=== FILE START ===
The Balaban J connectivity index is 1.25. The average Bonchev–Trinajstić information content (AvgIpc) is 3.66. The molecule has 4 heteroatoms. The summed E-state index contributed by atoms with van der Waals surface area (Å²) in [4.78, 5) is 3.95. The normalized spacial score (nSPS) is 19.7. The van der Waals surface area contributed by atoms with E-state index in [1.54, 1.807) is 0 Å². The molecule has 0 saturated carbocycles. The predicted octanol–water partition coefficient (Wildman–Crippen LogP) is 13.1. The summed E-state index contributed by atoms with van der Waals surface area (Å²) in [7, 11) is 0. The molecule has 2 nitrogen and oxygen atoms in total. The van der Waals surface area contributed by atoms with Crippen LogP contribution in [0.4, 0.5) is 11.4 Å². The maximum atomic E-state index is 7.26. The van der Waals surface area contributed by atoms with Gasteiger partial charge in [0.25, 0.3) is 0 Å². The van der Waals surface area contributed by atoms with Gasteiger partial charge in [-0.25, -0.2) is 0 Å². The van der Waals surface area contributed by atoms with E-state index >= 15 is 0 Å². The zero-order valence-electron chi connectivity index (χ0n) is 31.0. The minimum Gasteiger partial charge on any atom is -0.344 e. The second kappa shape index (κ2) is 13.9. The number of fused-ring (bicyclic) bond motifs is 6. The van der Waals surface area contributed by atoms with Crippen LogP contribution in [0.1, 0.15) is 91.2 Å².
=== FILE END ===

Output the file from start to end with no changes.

The Balaban J connectivity index is 1.25. The average Bonchev–Trinajstić information content (AvgIpc) is 3.66. The molecule has 4 heteroatoms. The summed E-state index contributed by atoms with van der Waals surface area (Å²) in [4.78, 5) is 3.95. The normalized spacial score (nSPS) is 19.7. The van der Waals surface area contributed by atoms with E-state index in [1.54, 1.807) is 0 Å². The molecule has 0 saturated carbocycles. The predicted octanol–water partition coefficient (Wildman–Crippen LogP) is 13.1. The summed E-state index contributed by atoms with van der Waals surface area (Å²) in [7, 11) is 0. The molecule has 2 nitrogen and oxygen atoms in total. The van der Waals surface area contributed by atoms with Crippen LogP contribution in [0.4, 0.5) is 11.4 Å². The maximum atomic E-state index is 7.26. The van der Waals surface area contributed by atoms with Gasteiger partial charge in [0.25, 0.3) is 0 Å². The van der Waals surface area contributed by atoms with Gasteiger partial charge in [-0.25, -0.2) is 0 Å². The van der Waals surface area contributed by atoms with E-state index >= 15 is 0 Å². The zero-order valence-electron chi connectivity index (χ0n) is 31.0. The minimum Gasteiger partial charge on any atom is -0.344 e. The second kappa shape index (κ2) is 13.9. The number of fused-ring (bicyclic) bond motifs is 6. The van der Waals surface area contributed by atoms with Crippen LogP contribution in [0.1, 0.15) is 91.2 Å².